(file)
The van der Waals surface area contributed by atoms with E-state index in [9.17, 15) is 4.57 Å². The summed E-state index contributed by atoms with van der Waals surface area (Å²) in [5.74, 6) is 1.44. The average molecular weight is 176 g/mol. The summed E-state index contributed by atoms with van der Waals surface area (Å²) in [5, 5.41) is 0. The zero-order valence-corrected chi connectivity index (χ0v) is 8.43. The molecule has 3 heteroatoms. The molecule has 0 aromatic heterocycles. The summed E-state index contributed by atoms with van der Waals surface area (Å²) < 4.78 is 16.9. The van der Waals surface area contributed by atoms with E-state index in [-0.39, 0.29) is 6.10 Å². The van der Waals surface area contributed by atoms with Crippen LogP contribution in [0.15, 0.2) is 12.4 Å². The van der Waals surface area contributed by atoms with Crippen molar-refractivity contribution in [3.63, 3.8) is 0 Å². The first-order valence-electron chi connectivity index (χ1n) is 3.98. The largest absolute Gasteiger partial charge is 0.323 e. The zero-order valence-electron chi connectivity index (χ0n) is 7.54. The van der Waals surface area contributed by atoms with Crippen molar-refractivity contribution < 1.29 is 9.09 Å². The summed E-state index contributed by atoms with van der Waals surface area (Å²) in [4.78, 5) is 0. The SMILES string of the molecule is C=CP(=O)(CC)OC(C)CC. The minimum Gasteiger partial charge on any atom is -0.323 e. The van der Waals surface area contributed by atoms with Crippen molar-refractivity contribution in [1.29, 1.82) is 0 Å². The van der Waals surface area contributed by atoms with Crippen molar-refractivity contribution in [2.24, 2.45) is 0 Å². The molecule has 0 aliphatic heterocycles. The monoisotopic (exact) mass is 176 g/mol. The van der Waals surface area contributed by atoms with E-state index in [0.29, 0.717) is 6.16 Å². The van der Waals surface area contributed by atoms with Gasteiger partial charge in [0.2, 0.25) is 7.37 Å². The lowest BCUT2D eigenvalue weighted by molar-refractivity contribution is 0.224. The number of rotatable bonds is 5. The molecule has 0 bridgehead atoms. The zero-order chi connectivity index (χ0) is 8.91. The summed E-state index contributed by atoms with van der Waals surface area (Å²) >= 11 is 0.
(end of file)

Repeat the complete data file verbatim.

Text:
The van der Waals surface area contributed by atoms with E-state index in [9.17, 15) is 4.57 Å². The summed E-state index contributed by atoms with van der Waals surface area (Å²) in [5.74, 6) is 1.44. The average molecular weight is 176 g/mol. The summed E-state index contributed by atoms with van der Waals surface area (Å²) in [5, 5.41) is 0. The zero-order valence-corrected chi connectivity index (χ0v) is 8.43. The molecule has 3 heteroatoms. The molecule has 0 aromatic heterocycles. The summed E-state index contributed by atoms with van der Waals surface area (Å²) < 4.78 is 16.9. The van der Waals surface area contributed by atoms with E-state index in [-0.39, 0.29) is 6.10 Å². The van der Waals surface area contributed by atoms with Crippen LogP contribution in [0.15, 0.2) is 12.4 Å². The van der Waals surface area contributed by atoms with Crippen molar-refractivity contribution in [3.63, 3.8) is 0 Å². The first-order valence-electron chi connectivity index (χ1n) is 3.98. The largest absolute Gasteiger partial charge is 0.323 e. The zero-order valence-electron chi connectivity index (χ0n) is 7.54. The van der Waals surface area contributed by atoms with Crippen molar-refractivity contribution < 1.29 is 9.09 Å². The summed E-state index contributed by atoms with van der Waals surface area (Å²) in [4.78, 5) is 0. The SMILES string of the molecule is C=CP(=O)(CC)OC(C)CC. The minimum Gasteiger partial charge on any atom is -0.323 e. The van der Waals surface area contributed by atoms with Crippen molar-refractivity contribution in [1.29, 1.82) is 0 Å². The van der Waals surface area contributed by atoms with Crippen molar-refractivity contribution in [2.24, 2.45) is 0 Å². The molecule has 0 aliphatic heterocycles. The monoisotopic (exact) mass is 176 g/mol. The van der Waals surface area contributed by atoms with E-state index in [0.29, 0.717) is 6.16 Å². The van der Waals surface area contributed by atoms with Gasteiger partial charge in [0.2, 0.25) is 7.37 Å². The lowest BCUT2D eigenvalue weighted by molar-refractivity contribution is 0.224. The number of rotatable bonds is 5. The molecule has 0 bridgehead atoms. The zero-order chi connectivity index (χ0) is 8.91. The summed E-state index contributed by atoms with van der Waals surface area (Å²) >= 11 is 0.